As you all have no doubt noticed over the years, I love highlighting the best science books every year via the various end of year lists that newspapers, web sites, etc. publish. I’ve done it so far in 2008, 2009, 2010, 2011, 2012, 2013,2014 and 2015.
And here we are in 2016!
As in previous years, my definition of “science books” is pretty inclusive, including books on technology, engineering, nature, the environment, science policy, public health, history & philosophy of science, geek culture and whatever else seems to be relevant in my opinion.
Today’s list is WIRED’s Required Science Reading From 2016.
- Patient H.M.: A Story of Memory, Madness, and Family Secrets by Luke Dittrich
- I Contain Multitudes: The Microbes Within Us and a Grander View of Life by Ed Yong
- Weapons of Math Destruction: How Big Data Increases Inequality and Threatens Democracy by Cathy O’Neil
- Water is for Fighting Over: and Other Myths about Water in the West by John Fleck
- The Wasp That Brainwashed The Caterpillar: Evolution’s Most Unbelievable Solutions to Life’s Biggest Problems by Matt Simon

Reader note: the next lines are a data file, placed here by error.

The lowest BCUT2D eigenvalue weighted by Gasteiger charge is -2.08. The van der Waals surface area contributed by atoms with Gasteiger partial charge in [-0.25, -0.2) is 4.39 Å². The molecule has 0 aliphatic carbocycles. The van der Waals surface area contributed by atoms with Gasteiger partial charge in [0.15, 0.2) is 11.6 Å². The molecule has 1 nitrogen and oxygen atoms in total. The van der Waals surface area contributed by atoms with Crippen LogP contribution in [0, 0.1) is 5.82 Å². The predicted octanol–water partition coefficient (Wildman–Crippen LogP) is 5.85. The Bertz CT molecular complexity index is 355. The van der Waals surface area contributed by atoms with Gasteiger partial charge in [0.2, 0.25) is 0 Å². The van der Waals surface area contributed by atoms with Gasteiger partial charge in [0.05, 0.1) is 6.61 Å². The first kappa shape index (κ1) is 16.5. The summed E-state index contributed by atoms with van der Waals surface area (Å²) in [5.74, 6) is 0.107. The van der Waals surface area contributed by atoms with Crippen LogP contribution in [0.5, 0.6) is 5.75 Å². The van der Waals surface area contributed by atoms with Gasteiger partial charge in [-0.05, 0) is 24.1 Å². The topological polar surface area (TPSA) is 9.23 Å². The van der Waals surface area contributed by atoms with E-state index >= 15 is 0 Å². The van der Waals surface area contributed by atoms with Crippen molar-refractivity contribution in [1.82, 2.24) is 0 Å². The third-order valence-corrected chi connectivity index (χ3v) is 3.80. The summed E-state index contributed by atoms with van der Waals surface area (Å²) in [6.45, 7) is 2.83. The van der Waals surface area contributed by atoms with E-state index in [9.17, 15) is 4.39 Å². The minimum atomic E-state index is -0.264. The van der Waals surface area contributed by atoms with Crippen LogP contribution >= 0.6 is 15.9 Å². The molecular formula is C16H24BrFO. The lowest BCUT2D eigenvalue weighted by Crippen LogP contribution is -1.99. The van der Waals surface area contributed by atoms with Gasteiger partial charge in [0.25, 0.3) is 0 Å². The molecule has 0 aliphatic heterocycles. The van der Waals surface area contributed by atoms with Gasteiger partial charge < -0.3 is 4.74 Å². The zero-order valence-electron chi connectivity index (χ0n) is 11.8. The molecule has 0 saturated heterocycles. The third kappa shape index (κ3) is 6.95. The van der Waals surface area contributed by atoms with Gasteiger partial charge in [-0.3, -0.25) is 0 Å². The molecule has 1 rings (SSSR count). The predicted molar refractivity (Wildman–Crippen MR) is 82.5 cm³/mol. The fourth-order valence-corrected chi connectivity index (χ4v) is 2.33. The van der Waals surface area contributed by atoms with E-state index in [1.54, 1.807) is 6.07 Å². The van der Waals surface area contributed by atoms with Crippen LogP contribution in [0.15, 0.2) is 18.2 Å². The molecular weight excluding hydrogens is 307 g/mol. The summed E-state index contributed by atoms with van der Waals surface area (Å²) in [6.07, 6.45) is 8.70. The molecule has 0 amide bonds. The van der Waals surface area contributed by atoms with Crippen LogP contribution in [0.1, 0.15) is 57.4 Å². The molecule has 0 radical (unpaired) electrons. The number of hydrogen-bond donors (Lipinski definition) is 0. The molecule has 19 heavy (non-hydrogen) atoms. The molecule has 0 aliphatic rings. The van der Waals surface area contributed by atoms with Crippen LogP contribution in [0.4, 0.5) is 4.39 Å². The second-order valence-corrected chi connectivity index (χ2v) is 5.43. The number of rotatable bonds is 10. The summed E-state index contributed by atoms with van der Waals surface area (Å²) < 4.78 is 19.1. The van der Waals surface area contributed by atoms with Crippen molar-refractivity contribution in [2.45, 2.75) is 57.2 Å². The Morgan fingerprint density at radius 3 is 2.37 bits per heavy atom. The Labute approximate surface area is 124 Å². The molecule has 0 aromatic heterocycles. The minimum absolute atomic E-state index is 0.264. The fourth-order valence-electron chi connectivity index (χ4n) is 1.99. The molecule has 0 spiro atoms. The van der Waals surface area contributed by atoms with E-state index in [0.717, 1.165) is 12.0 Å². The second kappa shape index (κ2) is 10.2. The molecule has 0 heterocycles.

And check out my previous 2016 lists here!
Many of the lists I use are sourced via the Largehearted Boy master list.
(Astute readers will notice that I kind of petered out on this project a couple of years ago and never got around to the end of year summary since then. Before loosing steam, I ended up featuring dozens and dozens of lists, virtually every list I could find that had science books on it. While it was kind of cool to be so comprehensive, not to mention that it gave the summary posts a certain statistical weight, it was also way more work than I had really envisioned way back in 2008 or so when I started doing this. As a result, I’m only going to highlight particularly large or noteworthy lists this year and forgo any kind of end of year summary. Basically, all the fun but not so much of the drudgery.)